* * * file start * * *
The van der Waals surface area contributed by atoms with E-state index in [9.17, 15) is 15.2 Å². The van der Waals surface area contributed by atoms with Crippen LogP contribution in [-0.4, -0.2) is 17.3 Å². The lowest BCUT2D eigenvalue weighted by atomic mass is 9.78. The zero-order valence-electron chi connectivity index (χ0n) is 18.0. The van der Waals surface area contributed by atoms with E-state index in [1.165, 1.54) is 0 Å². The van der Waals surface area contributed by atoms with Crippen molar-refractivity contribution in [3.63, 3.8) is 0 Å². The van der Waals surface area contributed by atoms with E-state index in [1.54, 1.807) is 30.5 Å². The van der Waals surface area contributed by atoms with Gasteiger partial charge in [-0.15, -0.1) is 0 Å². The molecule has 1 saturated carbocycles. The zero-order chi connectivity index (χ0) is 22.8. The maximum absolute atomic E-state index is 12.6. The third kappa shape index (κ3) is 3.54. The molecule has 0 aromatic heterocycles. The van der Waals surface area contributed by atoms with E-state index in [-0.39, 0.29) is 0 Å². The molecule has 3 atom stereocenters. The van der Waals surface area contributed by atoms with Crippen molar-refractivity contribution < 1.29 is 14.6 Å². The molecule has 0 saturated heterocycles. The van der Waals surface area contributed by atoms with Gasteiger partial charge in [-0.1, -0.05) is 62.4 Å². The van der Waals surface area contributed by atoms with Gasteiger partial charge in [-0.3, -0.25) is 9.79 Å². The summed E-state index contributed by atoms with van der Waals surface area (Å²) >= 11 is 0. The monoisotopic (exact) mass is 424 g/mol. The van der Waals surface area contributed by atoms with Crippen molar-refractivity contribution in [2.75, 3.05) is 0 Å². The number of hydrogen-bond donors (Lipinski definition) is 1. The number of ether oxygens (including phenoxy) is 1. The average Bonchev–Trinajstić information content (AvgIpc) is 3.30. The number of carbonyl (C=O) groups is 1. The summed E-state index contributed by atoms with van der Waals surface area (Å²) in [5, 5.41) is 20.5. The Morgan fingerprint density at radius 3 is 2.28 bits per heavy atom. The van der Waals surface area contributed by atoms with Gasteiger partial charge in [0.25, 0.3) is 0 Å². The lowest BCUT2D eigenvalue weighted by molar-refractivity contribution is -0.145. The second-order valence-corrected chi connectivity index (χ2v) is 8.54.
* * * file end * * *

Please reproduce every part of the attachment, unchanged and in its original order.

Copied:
The van der Waals surface area contributed by atoms with E-state index in [9.17, 15) is 15.2 Å². The van der Waals surface area contributed by atoms with Crippen LogP contribution in [-0.4, -0.2) is 17.3 Å². The lowest BCUT2D eigenvalue weighted by atomic mass is 9.78. The zero-order valence-electron chi connectivity index (χ0n) is 18.0. The van der Waals surface area contributed by atoms with E-state index in [1.165, 1.54) is 0 Å². The van der Waals surface area contributed by atoms with Crippen molar-refractivity contribution in [3.63, 3.8) is 0 Å². The van der Waals surface area contributed by atoms with E-state index in [1.54, 1.807) is 30.5 Å². The van der Waals surface area contributed by atoms with Gasteiger partial charge in [-0.15, -0.1) is 0 Å². The molecule has 1 saturated carbocycles. The zero-order chi connectivity index (χ0) is 22.8. The maximum absolute atomic E-state index is 12.6. The third kappa shape index (κ3) is 3.54. The molecule has 0 aromatic heterocycles. The van der Waals surface area contributed by atoms with E-state index in [-0.39, 0.29) is 0 Å². The molecule has 3 atom stereocenters. The van der Waals surface area contributed by atoms with Crippen molar-refractivity contribution < 1.29 is 14.6 Å². The molecule has 0 saturated heterocycles. The van der Waals surface area contributed by atoms with Gasteiger partial charge in [-0.1, -0.05) is 62.4 Å². The van der Waals surface area contributed by atoms with Gasteiger partial charge in [-0.3, -0.25) is 9.79 Å². The summed E-state index contributed by atoms with van der Waals surface area (Å²) >= 11 is 0. The monoisotopic (exact) mass is 424 g/mol. The van der Waals surface area contributed by atoms with Crippen molar-refractivity contribution in [2.75, 3.05) is 0 Å². The number of hydrogen-bond donors (Lipinski definition) is 1. The number of ether oxygens (including phenoxy) is 1. The average Bonchev–Trinajstić information content (AvgIpc) is 3.30. The number of carbonyl (C=O) groups is 1. The summed E-state index contributed by atoms with van der Waals surface area (Å²) in [5, 5.41) is 20.5. The Morgan fingerprint density at radius 3 is 2.28 bits per heavy atom. The van der Waals surface area contributed by atoms with Gasteiger partial charge in [0.25, 0.3) is 0 Å². The lowest BCUT2D eigenvalue weighted by molar-refractivity contribution is -0.145. The second-order valence-corrected chi connectivity index (χ2v) is 8.54.